Trang X. Ta
Examines a topic, theme, problem, or area of the world in order to provide a deeper understanding of an aspect of Global Studies.
COMPARATIVE STUDY OF DEATH (Winter 2011)
Death is an inevitable part of life. Comparative Study of Death will explore the meaning and materiality of death in various societies. Topics under examination will include the biomedical definition of death, mortuary rites, memorialization practices, forms of care during the dying process, the invention of a new category of death called "brain death" for organ procurement purposes, the funeral industry, the rise of "green" funerals and the environmental concerns regarding preservation and disposal of corpses, popular culture references to zombies, the undead, the living dead and ghosts, ideas of the afterlife and reincarnation, and technologies around life extension. In this course, students will gain a deeper understanding of the multiple dimensions of the most fundamental human experience.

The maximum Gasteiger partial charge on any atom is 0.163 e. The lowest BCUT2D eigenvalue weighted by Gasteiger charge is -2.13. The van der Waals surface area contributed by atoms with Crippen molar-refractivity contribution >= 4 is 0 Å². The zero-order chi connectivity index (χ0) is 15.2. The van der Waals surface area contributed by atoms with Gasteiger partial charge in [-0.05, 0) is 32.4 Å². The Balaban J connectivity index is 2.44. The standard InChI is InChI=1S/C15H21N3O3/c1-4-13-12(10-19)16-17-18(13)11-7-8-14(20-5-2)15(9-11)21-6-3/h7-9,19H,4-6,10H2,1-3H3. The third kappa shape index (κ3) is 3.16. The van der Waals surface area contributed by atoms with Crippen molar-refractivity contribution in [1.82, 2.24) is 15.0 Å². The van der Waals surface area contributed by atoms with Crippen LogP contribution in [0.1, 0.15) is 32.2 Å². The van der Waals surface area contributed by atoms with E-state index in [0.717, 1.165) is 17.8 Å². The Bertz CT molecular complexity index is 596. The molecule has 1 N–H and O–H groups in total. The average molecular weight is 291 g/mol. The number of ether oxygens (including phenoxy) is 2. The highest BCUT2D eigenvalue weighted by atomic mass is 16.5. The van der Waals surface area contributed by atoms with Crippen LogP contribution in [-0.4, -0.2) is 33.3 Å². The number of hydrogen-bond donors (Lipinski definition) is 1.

Student learning goals
Understand the social and symbolic practices focused on death and dying in human societies around the world.
Develop an original research project that represents the culmination of learning from the course.
Present ideas with clarity and articulate critiques that will offer enlightenment on the material.
Practice close reading of the course materials to help in formulating thoughtful critiques for written assignments and class discussion.
General method of instruction
Discussion based seminar focused on the readings.
A broad liberal arts background will be useful. Familiarity with anthropology, medicine, and philosophy will be particularly beneficial for this course.
Class assignments and grading
Presentations, writing assignments, and original research project.
Grades are based on the clarity of the presentation of ideas, perceptive analysis of the research topics, insightful utilization of the course readings, and quality of written prose.